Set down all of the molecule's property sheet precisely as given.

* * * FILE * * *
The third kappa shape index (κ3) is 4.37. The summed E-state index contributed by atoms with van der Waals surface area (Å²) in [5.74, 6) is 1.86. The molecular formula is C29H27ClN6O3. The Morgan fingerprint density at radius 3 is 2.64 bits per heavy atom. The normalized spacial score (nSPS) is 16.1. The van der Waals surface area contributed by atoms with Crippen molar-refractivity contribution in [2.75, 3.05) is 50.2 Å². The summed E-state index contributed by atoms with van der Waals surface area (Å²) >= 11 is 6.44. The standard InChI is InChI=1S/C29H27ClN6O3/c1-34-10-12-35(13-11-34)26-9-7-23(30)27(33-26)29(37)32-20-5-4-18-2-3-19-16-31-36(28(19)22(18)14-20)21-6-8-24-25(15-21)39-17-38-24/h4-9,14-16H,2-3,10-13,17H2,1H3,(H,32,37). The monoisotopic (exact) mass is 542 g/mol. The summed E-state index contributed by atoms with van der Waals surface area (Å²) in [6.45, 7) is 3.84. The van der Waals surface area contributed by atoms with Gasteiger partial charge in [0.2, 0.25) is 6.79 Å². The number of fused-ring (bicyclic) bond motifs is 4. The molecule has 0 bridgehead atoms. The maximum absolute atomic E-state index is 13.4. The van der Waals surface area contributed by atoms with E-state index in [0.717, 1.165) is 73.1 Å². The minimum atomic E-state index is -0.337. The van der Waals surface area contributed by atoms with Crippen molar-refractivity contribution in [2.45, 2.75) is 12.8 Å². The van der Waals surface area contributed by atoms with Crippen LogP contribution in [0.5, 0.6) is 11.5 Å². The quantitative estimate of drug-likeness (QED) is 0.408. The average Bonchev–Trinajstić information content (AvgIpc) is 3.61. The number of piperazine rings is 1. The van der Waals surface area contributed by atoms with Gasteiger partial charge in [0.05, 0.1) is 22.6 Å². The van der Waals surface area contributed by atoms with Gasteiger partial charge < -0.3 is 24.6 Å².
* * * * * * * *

The third kappa shape index (κ3) is 4.37. The summed E-state index contributed by atoms with van der Waals surface area (Å²) in [5.74, 6) is 1.86. The molecular formula is C29H27ClN6O3. The Morgan fingerprint density at radius 3 is 2.64 bits per heavy atom. The normalized spacial score (nSPS) is 16.1. The van der Waals surface area contributed by atoms with Crippen molar-refractivity contribution in [2.75, 3.05) is 50.2 Å². The summed E-state index contributed by atoms with van der Waals surface area (Å²) >= 11 is 6.44. The standard InChI is InChI=1S/C29H27ClN6O3/c1-34-10-12-35(13-11-34)26-9-7-23(30)27(33-26)29(37)32-20-5-4-18-2-3-19-16-31-36(28(19)22(18)14-20)21-6-8-24-25(15-21)39-17-38-24/h4-9,14-16H,2-3,10-13,17H2,1H3,(H,32,37). The monoisotopic (exact) mass is 542 g/mol. The summed E-state index contributed by atoms with van der Waals surface area (Å²) in [6.45, 7) is 3.84. The van der Waals surface area contributed by atoms with Gasteiger partial charge in [0.2, 0.25) is 6.79 Å². The number of fused-ring (bicyclic) bond motifs is 4. The molecule has 0 bridgehead atoms. The maximum absolute atomic E-state index is 13.4. The van der Waals surface area contributed by atoms with E-state index in [0.717, 1.165) is 73.1 Å². The minimum atomic E-state index is -0.337. The van der Waals surface area contributed by atoms with Crippen molar-refractivity contribution in [2.45, 2.75) is 12.8 Å². The van der Waals surface area contributed by atoms with Crippen LogP contribution in [0.5, 0.6) is 11.5 Å². The quantitative estimate of drug-likeness (QED) is 0.408. The average Bonchev–Trinajstić information content (AvgIpc) is 3.61. The number of piperazine rings is 1. The van der Waals surface area contributed by atoms with Gasteiger partial charge in [0.05, 0.1) is 22.6 Å². The van der Waals surface area contributed by atoms with Gasteiger partial charge < -0.3 is 24.6 Å².